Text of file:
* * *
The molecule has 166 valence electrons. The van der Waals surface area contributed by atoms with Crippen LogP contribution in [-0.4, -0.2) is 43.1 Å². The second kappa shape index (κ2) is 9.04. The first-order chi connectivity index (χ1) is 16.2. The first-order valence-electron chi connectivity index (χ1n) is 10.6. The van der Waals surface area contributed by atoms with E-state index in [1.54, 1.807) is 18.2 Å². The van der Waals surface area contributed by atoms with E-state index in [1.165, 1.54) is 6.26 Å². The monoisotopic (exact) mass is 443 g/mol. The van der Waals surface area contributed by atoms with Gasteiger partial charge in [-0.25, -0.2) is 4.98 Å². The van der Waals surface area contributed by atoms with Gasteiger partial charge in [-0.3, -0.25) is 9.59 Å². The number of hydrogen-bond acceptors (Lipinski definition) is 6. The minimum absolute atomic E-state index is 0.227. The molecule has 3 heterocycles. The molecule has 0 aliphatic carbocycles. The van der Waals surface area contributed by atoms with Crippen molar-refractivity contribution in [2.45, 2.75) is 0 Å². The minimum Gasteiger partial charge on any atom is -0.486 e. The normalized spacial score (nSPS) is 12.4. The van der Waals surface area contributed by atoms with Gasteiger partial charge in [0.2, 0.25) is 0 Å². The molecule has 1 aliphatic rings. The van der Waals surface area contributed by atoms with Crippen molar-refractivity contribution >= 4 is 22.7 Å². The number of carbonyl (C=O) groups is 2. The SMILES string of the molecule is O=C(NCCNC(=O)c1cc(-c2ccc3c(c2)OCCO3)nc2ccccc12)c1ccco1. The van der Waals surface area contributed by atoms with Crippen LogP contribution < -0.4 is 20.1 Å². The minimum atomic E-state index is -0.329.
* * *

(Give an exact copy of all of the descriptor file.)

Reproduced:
The molecule has 166 valence electrons. The van der Waals surface area contributed by atoms with Crippen LogP contribution in [-0.4, -0.2) is 43.1 Å². The second kappa shape index (κ2) is 9.04. The first-order chi connectivity index (χ1) is 16.2. The first-order valence-electron chi connectivity index (χ1n) is 10.6. The van der Waals surface area contributed by atoms with E-state index in [1.54, 1.807) is 18.2 Å². The van der Waals surface area contributed by atoms with E-state index in [1.165, 1.54) is 6.26 Å². The monoisotopic (exact) mass is 443 g/mol. The van der Waals surface area contributed by atoms with Gasteiger partial charge in [-0.25, -0.2) is 4.98 Å². The van der Waals surface area contributed by atoms with Gasteiger partial charge in [-0.3, -0.25) is 9.59 Å². The number of hydrogen-bond acceptors (Lipinski definition) is 6. The minimum absolute atomic E-state index is 0.227. The molecule has 3 heterocycles. The molecule has 0 aliphatic carbocycles. The van der Waals surface area contributed by atoms with Crippen molar-refractivity contribution in [2.45, 2.75) is 0 Å². The minimum Gasteiger partial charge on any atom is -0.486 e. The normalized spacial score (nSPS) is 12.4. The van der Waals surface area contributed by atoms with Gasteiger partial charge in [0.2, 0.25) is 0 Å². The molecule has 1 aliphatic rings. The van der Waals surface area contributed by atoms with Crippen molar-refractivity contribution >= 4 is 22.7 Å². The number of carbonyl (C=O) groups is 2. The SMILES string of the molecule is O=C(NCCNC(=O)c1cc(-c2ccc3c(c2)OCCO3)nc2ccccc12)c1ccco1. The van der Waals surface area contributed by atoms with Crippen LogP contribution < -0.4 is 20.1 Å². The minimum atomic E-state index is -0.329.